ix months ago, I began a creative writing experiment almost purely by accident. I started writing a story; but after about 1,000 words, I got stuck. I wasn’t sure what the characters should do next. Rather than give up, I posted my unfinished story online and asked readers to vote on the next plot point. The result? A widely-read, collaborative project that has gone from one little, unfinished story to a novel-in-progress that currently stands at thirty chapters—twenty-nine of which were written with readers’ input.
I thought I was the only writer engaged in such an experiment; but since I started, I have discovered three other authors and one publishing company, who are participating in this growing trend of collaborative, online writing.
I decided to ask them about their experiences so far. What kind of community has developed around their work, and do they enjoy how the community influences their story? Do they feel anxious about having little time for editing? Has this experience been valuable?
You’re Writing What?
One of the major challenges to publishing this way is figuring out how to describe the process to people. Interactive novel? Collaborative storytelling? Improvised book? I usually just end up finding a computer and logging onto my blog—the ultimate example of “show, don’t tell”!
Luisa Plaja calls her recent novel, Diary of a Mall Girl, “an interactive, online e-book, where readers vote weekly to affect the course of the plot.” She and Sharon Gosling, author of Rémy Brunel and the Ocean of Light, both published their novels with Fiction Express, a British company that exclusively publishes interactive e-books for a teen audience. Only in business since last spring, Fiction Express has published five e-books with each chapter costing between £0.59 and £0.79 (about $1.00 to $1.25 USD).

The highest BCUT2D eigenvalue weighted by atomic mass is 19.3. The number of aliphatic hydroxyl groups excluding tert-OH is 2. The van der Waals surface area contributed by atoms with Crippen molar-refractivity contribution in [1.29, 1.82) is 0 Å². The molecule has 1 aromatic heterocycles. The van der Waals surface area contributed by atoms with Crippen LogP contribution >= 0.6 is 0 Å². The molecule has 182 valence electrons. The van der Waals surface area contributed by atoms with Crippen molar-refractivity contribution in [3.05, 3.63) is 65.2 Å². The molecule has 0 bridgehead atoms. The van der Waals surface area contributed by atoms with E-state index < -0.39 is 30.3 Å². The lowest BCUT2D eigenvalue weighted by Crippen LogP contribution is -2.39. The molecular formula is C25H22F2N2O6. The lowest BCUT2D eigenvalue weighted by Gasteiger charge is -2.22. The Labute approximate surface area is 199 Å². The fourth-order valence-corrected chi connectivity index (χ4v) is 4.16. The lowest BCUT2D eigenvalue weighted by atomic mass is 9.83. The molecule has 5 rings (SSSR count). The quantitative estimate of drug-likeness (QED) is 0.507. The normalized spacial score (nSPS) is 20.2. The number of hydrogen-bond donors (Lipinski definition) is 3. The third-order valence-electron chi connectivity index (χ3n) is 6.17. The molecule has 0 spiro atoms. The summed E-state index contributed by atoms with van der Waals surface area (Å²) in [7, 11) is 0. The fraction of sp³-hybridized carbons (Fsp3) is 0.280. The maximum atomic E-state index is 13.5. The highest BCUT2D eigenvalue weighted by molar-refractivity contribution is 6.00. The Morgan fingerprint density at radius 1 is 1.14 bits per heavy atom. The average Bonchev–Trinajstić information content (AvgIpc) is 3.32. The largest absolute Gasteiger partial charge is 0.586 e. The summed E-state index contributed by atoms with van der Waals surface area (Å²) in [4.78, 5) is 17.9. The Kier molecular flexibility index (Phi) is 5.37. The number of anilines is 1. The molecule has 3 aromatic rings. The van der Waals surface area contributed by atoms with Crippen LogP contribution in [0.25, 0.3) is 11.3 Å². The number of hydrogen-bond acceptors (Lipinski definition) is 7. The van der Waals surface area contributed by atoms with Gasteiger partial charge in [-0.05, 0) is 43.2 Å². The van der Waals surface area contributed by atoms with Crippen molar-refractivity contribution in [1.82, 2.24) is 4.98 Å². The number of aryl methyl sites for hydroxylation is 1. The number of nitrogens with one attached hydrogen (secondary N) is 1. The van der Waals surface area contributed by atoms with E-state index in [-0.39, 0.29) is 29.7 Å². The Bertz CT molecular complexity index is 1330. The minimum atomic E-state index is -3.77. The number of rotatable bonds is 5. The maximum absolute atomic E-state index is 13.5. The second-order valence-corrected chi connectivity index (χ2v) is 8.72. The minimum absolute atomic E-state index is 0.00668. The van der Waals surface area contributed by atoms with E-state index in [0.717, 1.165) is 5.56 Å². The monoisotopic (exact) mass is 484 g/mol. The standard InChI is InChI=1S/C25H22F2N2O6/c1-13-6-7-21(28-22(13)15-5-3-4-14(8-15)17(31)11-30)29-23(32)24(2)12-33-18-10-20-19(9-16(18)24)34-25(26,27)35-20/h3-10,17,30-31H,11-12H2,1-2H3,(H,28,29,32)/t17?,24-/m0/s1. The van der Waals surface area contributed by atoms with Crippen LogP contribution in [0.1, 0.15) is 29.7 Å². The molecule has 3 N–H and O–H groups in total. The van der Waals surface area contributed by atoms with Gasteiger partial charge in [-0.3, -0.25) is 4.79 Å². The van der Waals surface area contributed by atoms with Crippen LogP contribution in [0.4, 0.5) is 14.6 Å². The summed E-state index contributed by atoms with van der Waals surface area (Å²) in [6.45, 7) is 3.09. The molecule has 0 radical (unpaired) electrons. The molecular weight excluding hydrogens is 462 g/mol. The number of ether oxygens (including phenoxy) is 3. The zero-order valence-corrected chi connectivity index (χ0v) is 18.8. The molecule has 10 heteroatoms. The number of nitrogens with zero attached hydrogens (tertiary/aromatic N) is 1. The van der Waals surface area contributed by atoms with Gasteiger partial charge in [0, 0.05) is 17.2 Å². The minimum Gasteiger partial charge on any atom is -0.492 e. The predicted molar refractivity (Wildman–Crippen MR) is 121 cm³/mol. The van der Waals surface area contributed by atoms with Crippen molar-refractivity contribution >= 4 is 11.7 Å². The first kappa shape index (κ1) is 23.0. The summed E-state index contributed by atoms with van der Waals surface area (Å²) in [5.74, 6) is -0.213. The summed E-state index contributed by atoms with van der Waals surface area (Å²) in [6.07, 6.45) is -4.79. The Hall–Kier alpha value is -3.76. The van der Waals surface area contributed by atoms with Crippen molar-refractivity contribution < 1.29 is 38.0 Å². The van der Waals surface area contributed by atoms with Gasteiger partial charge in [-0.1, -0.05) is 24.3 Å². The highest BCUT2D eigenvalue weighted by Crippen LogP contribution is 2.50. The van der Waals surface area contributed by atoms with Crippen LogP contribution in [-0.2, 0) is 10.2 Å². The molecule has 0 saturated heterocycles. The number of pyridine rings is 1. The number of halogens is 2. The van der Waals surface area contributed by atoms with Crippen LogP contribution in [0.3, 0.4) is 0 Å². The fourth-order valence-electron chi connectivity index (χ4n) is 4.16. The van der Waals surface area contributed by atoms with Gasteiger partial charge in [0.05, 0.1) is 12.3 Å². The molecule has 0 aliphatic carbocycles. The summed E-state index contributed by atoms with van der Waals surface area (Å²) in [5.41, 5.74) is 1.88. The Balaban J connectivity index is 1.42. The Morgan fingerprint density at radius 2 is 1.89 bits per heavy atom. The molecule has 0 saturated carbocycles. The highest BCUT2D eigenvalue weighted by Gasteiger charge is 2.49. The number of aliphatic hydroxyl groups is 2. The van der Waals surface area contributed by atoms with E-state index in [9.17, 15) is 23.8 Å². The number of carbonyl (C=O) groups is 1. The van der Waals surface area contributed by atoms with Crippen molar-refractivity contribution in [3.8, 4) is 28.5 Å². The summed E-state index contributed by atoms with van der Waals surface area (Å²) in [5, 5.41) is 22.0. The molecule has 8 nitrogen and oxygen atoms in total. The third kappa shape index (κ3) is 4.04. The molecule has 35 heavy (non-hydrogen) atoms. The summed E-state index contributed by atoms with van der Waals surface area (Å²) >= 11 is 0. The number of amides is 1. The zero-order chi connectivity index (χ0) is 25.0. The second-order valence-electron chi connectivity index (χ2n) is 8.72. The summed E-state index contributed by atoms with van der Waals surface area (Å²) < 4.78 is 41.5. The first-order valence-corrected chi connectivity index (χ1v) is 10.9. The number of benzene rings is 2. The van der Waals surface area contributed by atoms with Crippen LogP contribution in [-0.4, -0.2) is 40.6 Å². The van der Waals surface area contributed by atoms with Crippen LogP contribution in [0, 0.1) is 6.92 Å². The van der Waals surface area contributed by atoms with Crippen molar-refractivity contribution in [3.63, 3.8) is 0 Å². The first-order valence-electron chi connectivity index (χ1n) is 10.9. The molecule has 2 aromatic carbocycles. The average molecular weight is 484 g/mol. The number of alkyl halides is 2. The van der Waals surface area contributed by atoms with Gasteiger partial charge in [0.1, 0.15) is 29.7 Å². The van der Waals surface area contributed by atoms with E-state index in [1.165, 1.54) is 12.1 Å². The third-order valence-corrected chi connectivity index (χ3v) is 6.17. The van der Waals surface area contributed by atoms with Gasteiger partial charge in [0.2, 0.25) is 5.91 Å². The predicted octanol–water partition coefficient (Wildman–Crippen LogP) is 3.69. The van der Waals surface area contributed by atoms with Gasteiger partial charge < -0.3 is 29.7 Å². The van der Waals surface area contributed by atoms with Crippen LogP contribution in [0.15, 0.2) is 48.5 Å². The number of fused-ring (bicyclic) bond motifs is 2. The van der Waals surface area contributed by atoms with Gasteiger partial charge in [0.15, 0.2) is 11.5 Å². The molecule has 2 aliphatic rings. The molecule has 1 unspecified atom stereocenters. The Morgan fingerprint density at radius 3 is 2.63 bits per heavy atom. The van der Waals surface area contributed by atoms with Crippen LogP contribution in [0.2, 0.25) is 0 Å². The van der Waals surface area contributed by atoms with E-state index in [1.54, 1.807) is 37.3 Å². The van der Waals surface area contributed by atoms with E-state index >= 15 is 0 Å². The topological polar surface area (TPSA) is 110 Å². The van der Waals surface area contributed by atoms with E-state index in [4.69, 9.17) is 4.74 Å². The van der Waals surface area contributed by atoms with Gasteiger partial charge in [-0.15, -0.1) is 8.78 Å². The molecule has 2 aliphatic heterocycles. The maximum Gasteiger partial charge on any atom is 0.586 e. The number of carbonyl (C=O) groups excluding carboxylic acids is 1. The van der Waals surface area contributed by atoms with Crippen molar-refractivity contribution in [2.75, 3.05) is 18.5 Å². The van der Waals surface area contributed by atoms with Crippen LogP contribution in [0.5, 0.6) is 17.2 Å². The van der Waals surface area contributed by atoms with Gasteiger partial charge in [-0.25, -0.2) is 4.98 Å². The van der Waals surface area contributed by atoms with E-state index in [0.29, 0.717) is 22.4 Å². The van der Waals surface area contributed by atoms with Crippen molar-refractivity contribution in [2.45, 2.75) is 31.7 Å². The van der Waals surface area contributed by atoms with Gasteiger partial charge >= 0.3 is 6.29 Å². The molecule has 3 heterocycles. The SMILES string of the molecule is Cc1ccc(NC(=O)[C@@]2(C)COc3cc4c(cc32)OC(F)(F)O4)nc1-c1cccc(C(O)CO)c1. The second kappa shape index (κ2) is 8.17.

Like me, Ceri Neil is working on a free online novel hosted on a blog. Like both Sharon and Luisa, Ceri is writing for teenagers. She started writing Destiny Chasers after she realized that “the current generation of young people want to have their say in everything.” So, why not let them dictate her novel?
Creating Communities: The Role of Social Media
Virginia Woolf famously wrote that a woman needs a room of her own in order to write. Well, Luisa, Ceri, Sharon and I all have our own rooms, but we’ve opened up the windows and doors and invited everyone into the writing process. Letting readers dictate our stories’ plots does more than just give readers an opportunity to have their say in the storytelling—we have created communities of readers, writers, and publishers.
Twitter, Facebook, Google+, and the prevalence of blogs have all helped us to spread the word about our projects, which could not have been possible even two or three years ago. In fact, Ceri says it was realizing how much kids were participating in this type of online interaction that made it seem like a viable way to write.
Laura Durman, an editor at Fiction Express, says part of their mandate is to “offer [their] authors and readers an entirely new way of interacting—truly enabling the readers to influence the plot” and that includes embracing social media; they’re also thinking about creating a forum on their site to facilitate interaction between readers and writers. For now, though, they’re encouraging their authors to use Twitter to connect with their readers.